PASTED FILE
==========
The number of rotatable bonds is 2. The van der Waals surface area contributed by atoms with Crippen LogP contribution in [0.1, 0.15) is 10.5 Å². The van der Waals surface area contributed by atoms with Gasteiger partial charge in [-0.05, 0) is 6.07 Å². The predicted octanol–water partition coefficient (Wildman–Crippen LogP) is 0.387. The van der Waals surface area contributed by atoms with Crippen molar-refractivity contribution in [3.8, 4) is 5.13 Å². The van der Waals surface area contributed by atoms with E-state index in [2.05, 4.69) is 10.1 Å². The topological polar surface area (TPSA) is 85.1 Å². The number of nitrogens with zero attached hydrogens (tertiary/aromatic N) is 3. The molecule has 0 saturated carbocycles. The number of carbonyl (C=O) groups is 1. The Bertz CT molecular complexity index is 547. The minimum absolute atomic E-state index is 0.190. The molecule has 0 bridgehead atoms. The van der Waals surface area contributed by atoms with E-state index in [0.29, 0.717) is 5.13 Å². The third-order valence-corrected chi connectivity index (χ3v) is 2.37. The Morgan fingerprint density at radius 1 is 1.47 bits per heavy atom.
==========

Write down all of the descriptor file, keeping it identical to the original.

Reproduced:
The number of rotatable bonds is 2. The van der Waals surface area contributed by atoms with Crippen LogP contribution in [0.1, 0.15) is 10.5 Å². The van der Waals surface area contributed by atoms with Gasteiger partial charge in [-0.05, 0) is 6.07 Å². The predicted octanol–water partition coefficient (Wildman–Crippen LogP) is 0.387. The van der Waals surface area contributed by atoms with Crippen molar-refractivity contribution in [3.8, 4) is 5.13 Å². The van der Waals surface area contributed by atoms with E-state index in [2.05, 4.69) is 10.1 Å². The topological polar surface area (TPSA) is 85.1 Å². The number of nitrogens with zero attached hydrogens (tertiary/aromatic N) is 3. The molecule has 0 saturated carbocycles. The number of carbonyl (C=O) groups is 1. The Bertz CT molecular complexity index is 547. The minimum absolute atomic E-state index is 0.190. The molecule has 0 bridgehead atoms. The van der Waals surface area contributed by atoms with E-state index in [0.29, 0.717) is 5.13 Å². The third-order valence-corrected chi connectivity index (χ3v) is 2.37. The Morgan fingerprint density at radius 1 is 1.47 bits per heavy atom.